‘Embarrassing’ if Congress rejects Iran deal: Kerry

Kerry has spent recent days trying to sell the hard-fought deal to skeptical Americans as the Republican-majority

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U.S. Secretary of State John Kerry said Friday it would be embarrassing to him and a blow to U.S. credibility on the world stage if Congress rejects the Iran nuclear deal.

“Do you think the ayatollah is going to come back to the table if Congress refuses this and negotiate again?” he told a well-heeled audience at the Council of Foreign Relations in New York.

Kerry has spent recent days trying to sell the hard-fought deal to skeptical Americans as the Republican-majority, 535-member Congress has 60 days to review the deal.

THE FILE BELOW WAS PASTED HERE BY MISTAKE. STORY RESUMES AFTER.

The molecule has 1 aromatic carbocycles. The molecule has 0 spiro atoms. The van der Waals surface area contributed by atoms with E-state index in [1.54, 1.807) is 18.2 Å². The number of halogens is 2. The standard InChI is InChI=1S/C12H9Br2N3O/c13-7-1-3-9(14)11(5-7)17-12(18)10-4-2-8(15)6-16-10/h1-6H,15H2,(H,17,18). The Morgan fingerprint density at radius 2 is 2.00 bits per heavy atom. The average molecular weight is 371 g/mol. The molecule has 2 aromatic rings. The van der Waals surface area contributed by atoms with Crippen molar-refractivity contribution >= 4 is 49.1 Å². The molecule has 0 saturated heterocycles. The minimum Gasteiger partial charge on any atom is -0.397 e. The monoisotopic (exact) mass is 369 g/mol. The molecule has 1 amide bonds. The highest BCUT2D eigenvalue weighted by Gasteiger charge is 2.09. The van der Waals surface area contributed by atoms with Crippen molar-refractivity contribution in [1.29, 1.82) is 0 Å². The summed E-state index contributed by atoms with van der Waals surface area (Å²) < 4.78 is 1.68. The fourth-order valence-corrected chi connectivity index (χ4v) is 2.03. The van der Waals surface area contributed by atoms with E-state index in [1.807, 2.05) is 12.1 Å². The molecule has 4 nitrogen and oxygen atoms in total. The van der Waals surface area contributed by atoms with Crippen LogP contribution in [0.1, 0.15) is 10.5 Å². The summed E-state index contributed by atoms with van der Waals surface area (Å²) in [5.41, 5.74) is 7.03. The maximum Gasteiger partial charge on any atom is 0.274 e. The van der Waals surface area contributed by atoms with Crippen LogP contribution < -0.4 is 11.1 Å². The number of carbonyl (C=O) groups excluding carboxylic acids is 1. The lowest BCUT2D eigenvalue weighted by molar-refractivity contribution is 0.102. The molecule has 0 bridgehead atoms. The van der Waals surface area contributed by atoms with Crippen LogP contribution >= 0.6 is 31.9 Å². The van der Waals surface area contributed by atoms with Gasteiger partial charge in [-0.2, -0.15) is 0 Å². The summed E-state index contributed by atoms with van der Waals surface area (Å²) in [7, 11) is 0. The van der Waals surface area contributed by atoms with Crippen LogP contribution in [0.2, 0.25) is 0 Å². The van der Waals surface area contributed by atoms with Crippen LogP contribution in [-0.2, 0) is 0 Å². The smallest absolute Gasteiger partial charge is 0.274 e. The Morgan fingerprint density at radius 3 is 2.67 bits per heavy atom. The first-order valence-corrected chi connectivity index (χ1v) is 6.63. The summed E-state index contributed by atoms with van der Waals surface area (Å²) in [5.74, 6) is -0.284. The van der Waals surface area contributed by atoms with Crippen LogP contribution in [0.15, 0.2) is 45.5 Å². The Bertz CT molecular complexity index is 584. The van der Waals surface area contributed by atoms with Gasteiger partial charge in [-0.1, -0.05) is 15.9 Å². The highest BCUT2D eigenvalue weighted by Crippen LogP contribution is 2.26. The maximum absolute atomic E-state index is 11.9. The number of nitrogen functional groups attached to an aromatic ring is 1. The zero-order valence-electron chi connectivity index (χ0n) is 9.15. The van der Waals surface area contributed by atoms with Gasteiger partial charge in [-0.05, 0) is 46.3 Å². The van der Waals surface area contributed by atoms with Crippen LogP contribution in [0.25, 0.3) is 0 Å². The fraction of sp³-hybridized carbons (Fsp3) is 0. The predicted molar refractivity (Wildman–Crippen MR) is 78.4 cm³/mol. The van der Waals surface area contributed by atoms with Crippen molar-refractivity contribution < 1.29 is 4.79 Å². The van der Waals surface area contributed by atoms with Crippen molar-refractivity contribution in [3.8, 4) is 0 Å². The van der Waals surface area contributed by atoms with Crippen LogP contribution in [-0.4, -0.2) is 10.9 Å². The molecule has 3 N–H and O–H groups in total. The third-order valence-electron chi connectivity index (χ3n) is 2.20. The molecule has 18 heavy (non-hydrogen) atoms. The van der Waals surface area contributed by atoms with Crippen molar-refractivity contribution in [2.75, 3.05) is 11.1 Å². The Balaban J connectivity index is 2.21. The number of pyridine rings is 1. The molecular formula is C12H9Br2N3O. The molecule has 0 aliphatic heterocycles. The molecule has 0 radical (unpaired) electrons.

Congress can pass a motion of disapproval, which President Barack Obama can veto. An override of the veto requires two-thirds approval in both the House and Senate.

“Do you think that they’re going to sit there and other people in the world are going to say, ‘hey let’s go negotiate with the United States, they have 535 secretaries of state’?,” Kerry said.

“I mean please. I would be embarrassed to try to go out. What am I going to say to people after this as secretary of state. ‘Come negotiate with us.’ ‘Oh Can you deliver?’ Please.”

Kerry faced blistering criticism on Thursday that he had been “fleeced” and “bamboozled” by Tehran, as he defended the Iran nuclear deal publicly on Capitol Hill.

He encountered a tsunami of skepticism from Republicans on the Senate Committee on Foreign Relations, during a marathon four-and-a-half-hour hearing.

The U.N. Security Council unanimously endorsed the agreement on Monday, paving the way to the lifting of punishing economic sanctions.

The deal was reached in Vienna last week after tough negotiations between Iran and the permanent Security Council members -- Britain, China, France, Russia and the United States -- plus Germany.

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